The current month episode of ASQ TV is: Quality in Pop Culture . Celebrate World Quality Month by watching examples of quality appearing in pop culture. Quality touches nearly all aspects of society. And it’s not surprising to see it in mainstream entertainment—whether it’s being satirized for its seemingly complicated tools and methods, or indirectly referenced for how it improves our lives.

For the present month, our ASQ’s Influential Voice is Bill Troy, the CEO of ASQ.

Bill TroyWe have been regular visitor to his View From the Q.

We had taken our first look at View from Q in September 2013, when it was under the guidance of the then ASQ CEO, Paul Borawski.

Presently, we seem to have reached the end of the present list of ASQ Influential Voices. We will take a different approach to visiting the views of ASQ Influential Voices, beginning January 2016.

I look forward to your active participation in enriching the blog carnival as we pursue our Improvement journey …………

Carnival of Quality Management Articles and Blogs – October 2015

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Welcome to October, 2015 edition of Carnival of Quality Management Articles and Blogs.

The search for “Improving measures of measurement of process” took us to the first building block -‘performance measures and metrics’, followed by the search for resources relating to the ‘structuring for the process of improvement’, “Deploying the Improvement Process” and “Implementing the Improvement Process”. While we were @ Measuring the Improvement Process, we had observed references to several techniques of measurements. Among these one of the most discussed one is The Balanced Scorecard.

We will devote our present episode to exploring this technique in details. As can be expected, subject has a vast array of reference materials in the form of articles, papers, books and other multimedia contents. Even a brief glance through these would quite a heavy task, so we will refer to the hyperlinks of the referred contents in order to remain light on this episode.

Balanced  ScorecardWe will first take up a few of the articles that provide the introduction to the subject:

Here are some more articles that discuss the concept from different perspectives:

Next is in illustrative set of papers / articles that discuss the application of BSC in different fields:

Here is why 6 Reasons The Balanced Scorecard Is Still Relevant Today – an interesting article by Ted K. Jackson

#1: It ties directly to the number one issue of executives today: strategy execution.

#2: It provides a framework to align everyone in the organization around a mission and vision.

#3: It allows organizations to be more responsive to changes in the competitive landscape.

#4: It provides quantifiable metrics that show the health of an organization.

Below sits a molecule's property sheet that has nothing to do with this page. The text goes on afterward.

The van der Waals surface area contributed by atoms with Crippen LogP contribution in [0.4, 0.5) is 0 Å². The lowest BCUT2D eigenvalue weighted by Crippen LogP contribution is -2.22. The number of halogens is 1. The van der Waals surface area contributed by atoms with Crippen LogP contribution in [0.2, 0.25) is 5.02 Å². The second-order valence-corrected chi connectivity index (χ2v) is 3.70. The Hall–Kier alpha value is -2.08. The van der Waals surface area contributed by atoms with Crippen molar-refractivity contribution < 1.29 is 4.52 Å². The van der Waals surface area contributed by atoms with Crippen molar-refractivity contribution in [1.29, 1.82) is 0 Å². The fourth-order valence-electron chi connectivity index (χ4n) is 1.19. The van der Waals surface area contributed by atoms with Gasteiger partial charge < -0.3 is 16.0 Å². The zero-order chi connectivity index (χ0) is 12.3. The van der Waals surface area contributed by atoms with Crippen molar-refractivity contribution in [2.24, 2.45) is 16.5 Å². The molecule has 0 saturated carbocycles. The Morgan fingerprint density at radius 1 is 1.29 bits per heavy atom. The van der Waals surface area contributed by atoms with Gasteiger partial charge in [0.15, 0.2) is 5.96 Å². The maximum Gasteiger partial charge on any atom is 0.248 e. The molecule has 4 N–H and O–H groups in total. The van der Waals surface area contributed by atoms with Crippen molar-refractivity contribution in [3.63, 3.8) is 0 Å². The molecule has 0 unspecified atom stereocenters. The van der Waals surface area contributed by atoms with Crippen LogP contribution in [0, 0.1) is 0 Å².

#5: It helps drive transparency.

#6: It links projects to measures, and measures to strategy.

Bonus Reason #7: You can make it yours.

If you are interested in balanced scorecard software, try the open-source Compiere.

For those who are interested in SAP type ERP platforms, here is the link to Balanced Scorecard (CPM-BSC) @ SAP’s Enterprise Management Tool .

The Balanced Scorecard Institute is an excellent under- one-roof resource.

The more we search, more will find resources – books, papers, software. What we have listed is at best a few samples on the subject. Measurement of the continual improvement will find as many variants as required by the as differing needs of differing circumstances, performed by the people with as many differing backgrounds. Obviously, we cannot cover all such variants in a single episode of our blog carnival. The ultimate message is that measurement and improvement both have to be integral part of the operations as well strategy.

We would continue our onward journey of the process of improvement for one more month, and then conclude the series.

We turn to our regular sections now:

World Quality Month - 11 2015Bill Troy, ASQ CEO has announced World Quality Month. The 6th Annual World Quality Month is set to begin in just a few weeks.

ASQ communications, in the ‘September Roundup – Does Mission Matter?’, has collected the reflections of ASQ Bloggers on the value of mission and the valued placed on it w.r.t. the guest post by Pat La Londe, ASQ Fellow and incoming ASQ board chair, on a question how often is a company’s mission considered when choosing a retailer or business partner..

The current month episodes of ASQ TV mainly relate to the revision in ISO 9001: 2015. We plan to take up this subject for an in-depth study in our December, 2015 episode. Therefore, we have gone back a little more and chosen Thinking Creatively and the related QP story for current month’s view.

For the present month, our ASQ’s Influential Voice is Dr. Suresh Gettala.

Dr. Suresh GottalaDr. Suresh Gettala is a regional director at ASQ India. He holds a doctorate in quality management from the Indian Institute of Technology Madras, Chennai, and is also a recipient of the renowned post-doctoral fellowship from the Alexander von Humboldt  Foundation, Germany. He is a seasoned quality expert with a unique blend of academic/research as well as industry experience spanning several years in various aspects of quality management across multiple industries. He has published many research articles in reputed, peer-reviewed international journals. Suresh blogs on LinkedIn.

I look forward to your active participation in enriching the blog carnival as we pursue our Improvement journey …………